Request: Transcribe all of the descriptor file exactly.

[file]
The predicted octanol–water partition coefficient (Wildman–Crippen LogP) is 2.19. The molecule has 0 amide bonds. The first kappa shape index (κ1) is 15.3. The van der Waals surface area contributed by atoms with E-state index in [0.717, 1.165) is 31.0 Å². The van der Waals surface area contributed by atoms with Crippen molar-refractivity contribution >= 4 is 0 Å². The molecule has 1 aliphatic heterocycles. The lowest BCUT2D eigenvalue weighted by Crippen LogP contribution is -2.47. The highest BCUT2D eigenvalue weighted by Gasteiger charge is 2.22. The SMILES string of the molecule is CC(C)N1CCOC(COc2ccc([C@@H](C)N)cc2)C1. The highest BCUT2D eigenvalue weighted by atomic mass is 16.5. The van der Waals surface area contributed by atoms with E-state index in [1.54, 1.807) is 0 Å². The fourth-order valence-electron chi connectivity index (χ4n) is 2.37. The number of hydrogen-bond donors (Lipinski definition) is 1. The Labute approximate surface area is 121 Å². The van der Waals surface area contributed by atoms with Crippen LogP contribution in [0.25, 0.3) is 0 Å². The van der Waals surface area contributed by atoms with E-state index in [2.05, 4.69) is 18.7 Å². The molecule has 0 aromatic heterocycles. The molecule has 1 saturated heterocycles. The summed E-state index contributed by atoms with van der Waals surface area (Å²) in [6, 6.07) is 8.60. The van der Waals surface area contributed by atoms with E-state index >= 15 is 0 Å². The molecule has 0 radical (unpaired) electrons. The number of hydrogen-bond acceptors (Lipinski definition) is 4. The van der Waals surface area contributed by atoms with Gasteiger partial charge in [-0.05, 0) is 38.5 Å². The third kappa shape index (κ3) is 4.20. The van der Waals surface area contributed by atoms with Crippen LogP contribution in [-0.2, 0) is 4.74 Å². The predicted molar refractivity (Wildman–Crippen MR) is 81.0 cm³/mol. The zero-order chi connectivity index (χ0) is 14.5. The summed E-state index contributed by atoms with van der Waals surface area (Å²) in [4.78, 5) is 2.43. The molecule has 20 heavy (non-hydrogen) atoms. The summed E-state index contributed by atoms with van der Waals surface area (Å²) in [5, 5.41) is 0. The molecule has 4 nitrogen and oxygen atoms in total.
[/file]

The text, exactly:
The predicted octanol–water partition coefficient (Wildman–Crippen LogP) is 2.19. The molecule has 0 amide bonds. The first kappa shape index (κ1) is 15.3. The van der Waals surface area contributed by atoms with E-state index in [0.717, 1.165) is 31.0 Å². The van der Waals surface area contributed by atoms with Crippen molar-refractivity contribution >= 4 is 0 Å². The molecule has 1 aliphatic heterocycles. The lowest BCUT2D eigenvalue weighted by Crippen LogP contribution is -2.47. The highest BCUT2D eigenvalue weighted by Gasteiger charge is 2.22. The SMILES string of the molecule is CC(C)N1CCOC(COc2ccc([C@@H](C)N)cc2)C1. The highest BCUT2D eigenvalue weighted by atomic mass is 16.5. The van der Waals surface area contributed by atoms with E-state index in [1.54, 1.807) is 0 Å². The fourth-order valence-electron chi connectivity index (χ4n) is 2.37. The number of hydrogen-bond donors (Lipinski definition) is 1. The Labute approximate surface area is 121 Å². The van der Waals surface area contributed by atoms with Crippen LogP contribution in [0.25, 0.3) is 0 Å². The van der Waals surface area contributed by atoms with E-state index in [2.05, 4.69) is 18.7 Å². The molecule has 0 aromatic heterocycles. The molecule has 1 saturated heterocycles. The summed E-state index contributed by atoms with van der Waals surface area (Å²) in [6, 6.07) is 8.60. The van der Waals surface area contributed by atoms with E-state index >= 15 is 0 Å². The molecule has 0 radical (unpaired) electrons. The number of hydrogen-bond acceptors (Lipinski definition) is 4. The van der Waals surface area contributed by atoms with Gasteiger partial charge in [-0.05, 0) is 38.5 Å². The third kappa shape index (κ3) is 4.20. The van der Waals surface area contributed by atoms with Crippen LogP contribution in [-0.2, 0) is 4.74 Å². The predicted molar refractivity (Wildman–Crippen MR) is 81.0 cm³/mol. The zero-order chi connectivity index (χ0) is 14.5. The summed E-state index contributed by atoms with van der Waals surface area (Å²) in [4.78, 5) is 2.43. The molecule has 20 heavy (non-hydrogen) atoms. The summed E-state index contributed by atoms with van der Waals surface area (Å²) in [5, 5.41) is 0. The molecule has 4 nitrogen and oxygen atoms in total.